Alumnus works with Joseph project to place Wisconsinites in jobs
Two Wisconsin communities 50 miles apart are being brought together by the Joseph Project. Launched in October, the project strives to connect those seeking work in Milwaukee with Sheboygan County employers who need workers. This effort has been part of the Sheboygan County Economic Development Corp.’s Someplace Better initiative.
Austin Van Treeck ’14, a Sheboygan County native, began working on the Someplace Better project eight months prior to its launch. He has seen first-hand how the Joseph Project is changing lives. “I couldn’t believe the type of area these people are living in (in Milwaukee),” he says. “They’re caught in a vicious cycle with not a lot of options.
“They aren’t given many opportunities; they were pushed around by staffing agencies, kicked to the curb before qualifying for full-time benefits.”
The Joseph Project initiative was featured in the Wall Street Journal last week.
The Joseph Project has brought together SCEDC, Milwaukee’s Greater Praise Church of God in Christ, and the office of Wisconsin Senator Ron Johnson. Johnson’s office created and teaches a curriculum of soft training skills at the church. Scott Bolstad, who previously was a professor of military science at Ripon, works for Ron Johnson’s office and is the lead administrator instituting the classes.
Once a month at the church, a weeklong class addresses career skills such as interviewing, time management and financial responsibility. The church also helps with spiritual motivation and support, which has been vital to the program’s success, Van Treeck says. On the final day of the class, the church uses vans donated by SCEDC to transport workers to Sheboygan to interview with and possibly work at companies such as Kohler, Johnsonville, Nenak and Polyfab. The vans then run seven days a week for all three occupation shifts driving new employees to the employers.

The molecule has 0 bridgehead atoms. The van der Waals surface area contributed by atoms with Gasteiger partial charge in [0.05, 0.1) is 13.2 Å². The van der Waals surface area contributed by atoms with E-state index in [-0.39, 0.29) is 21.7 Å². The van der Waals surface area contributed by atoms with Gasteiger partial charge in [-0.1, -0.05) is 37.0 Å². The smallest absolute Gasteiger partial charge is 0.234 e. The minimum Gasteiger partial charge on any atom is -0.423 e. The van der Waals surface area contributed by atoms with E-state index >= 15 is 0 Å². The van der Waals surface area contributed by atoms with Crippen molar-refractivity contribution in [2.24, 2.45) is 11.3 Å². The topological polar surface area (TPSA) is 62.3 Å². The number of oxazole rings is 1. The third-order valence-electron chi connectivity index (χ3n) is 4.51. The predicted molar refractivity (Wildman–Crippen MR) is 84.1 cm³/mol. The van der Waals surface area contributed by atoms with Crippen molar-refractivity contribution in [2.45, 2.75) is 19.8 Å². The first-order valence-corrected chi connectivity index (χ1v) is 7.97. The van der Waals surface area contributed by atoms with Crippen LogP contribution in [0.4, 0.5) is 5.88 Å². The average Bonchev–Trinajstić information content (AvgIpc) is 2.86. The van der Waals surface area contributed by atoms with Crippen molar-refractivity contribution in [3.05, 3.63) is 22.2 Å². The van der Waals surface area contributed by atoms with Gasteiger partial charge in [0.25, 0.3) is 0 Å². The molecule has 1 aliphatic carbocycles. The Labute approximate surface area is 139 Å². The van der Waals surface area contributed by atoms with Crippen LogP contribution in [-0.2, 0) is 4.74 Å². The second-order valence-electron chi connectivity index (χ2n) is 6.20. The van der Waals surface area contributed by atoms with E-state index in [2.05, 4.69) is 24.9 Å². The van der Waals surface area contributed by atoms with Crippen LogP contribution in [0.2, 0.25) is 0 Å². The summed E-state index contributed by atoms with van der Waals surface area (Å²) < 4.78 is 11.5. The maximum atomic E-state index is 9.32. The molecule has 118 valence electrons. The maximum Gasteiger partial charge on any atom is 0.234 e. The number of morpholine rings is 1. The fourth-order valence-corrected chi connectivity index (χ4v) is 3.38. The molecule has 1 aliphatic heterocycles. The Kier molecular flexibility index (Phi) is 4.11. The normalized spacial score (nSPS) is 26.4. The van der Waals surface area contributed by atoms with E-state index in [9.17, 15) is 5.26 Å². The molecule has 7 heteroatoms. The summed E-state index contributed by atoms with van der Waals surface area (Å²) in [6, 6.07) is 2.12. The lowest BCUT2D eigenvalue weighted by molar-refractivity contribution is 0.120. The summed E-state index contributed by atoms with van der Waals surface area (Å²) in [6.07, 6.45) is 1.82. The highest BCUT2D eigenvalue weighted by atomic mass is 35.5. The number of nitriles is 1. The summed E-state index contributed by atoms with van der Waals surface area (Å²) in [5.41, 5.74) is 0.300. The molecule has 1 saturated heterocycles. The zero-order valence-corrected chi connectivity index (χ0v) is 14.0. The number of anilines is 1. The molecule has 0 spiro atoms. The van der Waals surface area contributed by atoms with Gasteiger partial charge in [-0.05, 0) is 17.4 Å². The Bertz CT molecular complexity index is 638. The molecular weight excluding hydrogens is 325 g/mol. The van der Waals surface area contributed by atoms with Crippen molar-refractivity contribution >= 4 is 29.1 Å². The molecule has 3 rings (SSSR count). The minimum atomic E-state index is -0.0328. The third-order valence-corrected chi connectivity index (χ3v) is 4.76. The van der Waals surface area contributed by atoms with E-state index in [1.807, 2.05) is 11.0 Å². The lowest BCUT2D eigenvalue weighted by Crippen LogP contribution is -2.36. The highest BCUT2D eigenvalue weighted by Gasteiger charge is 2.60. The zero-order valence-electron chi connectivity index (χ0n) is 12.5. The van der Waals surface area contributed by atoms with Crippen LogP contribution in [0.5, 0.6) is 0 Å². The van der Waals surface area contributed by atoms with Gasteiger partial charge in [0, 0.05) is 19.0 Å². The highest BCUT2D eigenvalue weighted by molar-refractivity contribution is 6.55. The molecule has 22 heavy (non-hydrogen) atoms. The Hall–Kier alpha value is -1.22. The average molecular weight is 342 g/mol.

So far, 11 classes have been held. Of the 100 people who have gone through the classes, 75 of them have found employment and 60 of those remain at their current jobs.
“It has been eye-opening for those traveling from Milwaukee and for us to see how hard it is for individuals in Milwaukee to find family-sustaining wages,” Van Treeck says. Many of the Milwaukee workers have never been guaranteed interviews or offered wages above the minimum wage, he adds.
The Joseph Project is part of the larger Someplace Better initiative, which works to bring more residents to Sheboygan County. “It’s a job search first, but the end goal is to help people have better lives and careers.” Van Treeck says. “Sheboygan is a good community with plenty of jobs. Bloomberg Businessweek named Sheboygan the Best Place to Raise Kids in Wisconsin in 2011, and The Morgan-Quinto Press named Sheboygan County the Fourth Safest Metropolitan Area in the United States in 2013. It’s a gem that not a lot of people know about, and I’m happy to share it.”
Megan Sohr ’18
Mica Rivera ’21 earns prestigious research fellowship from National Science Foundation
Mica Rivera ’21 of River Falls, Wisconsin, has received a prestigious award from the National Science Foundation Graduate Research Fellowship Program. The highly competitive award, […]
Jessie Lillis ’13 returns to Ripon for summer residency, presentation of Shakespeare plays
When a series of free performances of plays by William Shakespeare is presented in the Ripon/Green Lake area this summer, Jessie Lillis ’13 will be […]
New book by Andrew Limouris ’94 focuses on building a resilient company culture
Culture through Crisis, by Andrew Limouris ’94, recently was released with Forbes Books, the exclusive business book publishing imprint of Forbes. Limouris is the founder, […]
New Ripon College graduates urged to seek joy in life and in careers
The Ripon College Class of 2023 celebrated the 157th Commencement ceremony at Ripon College Sunday afternoon. The theme was “Strategic Thinkers who Ignite Change.” A […]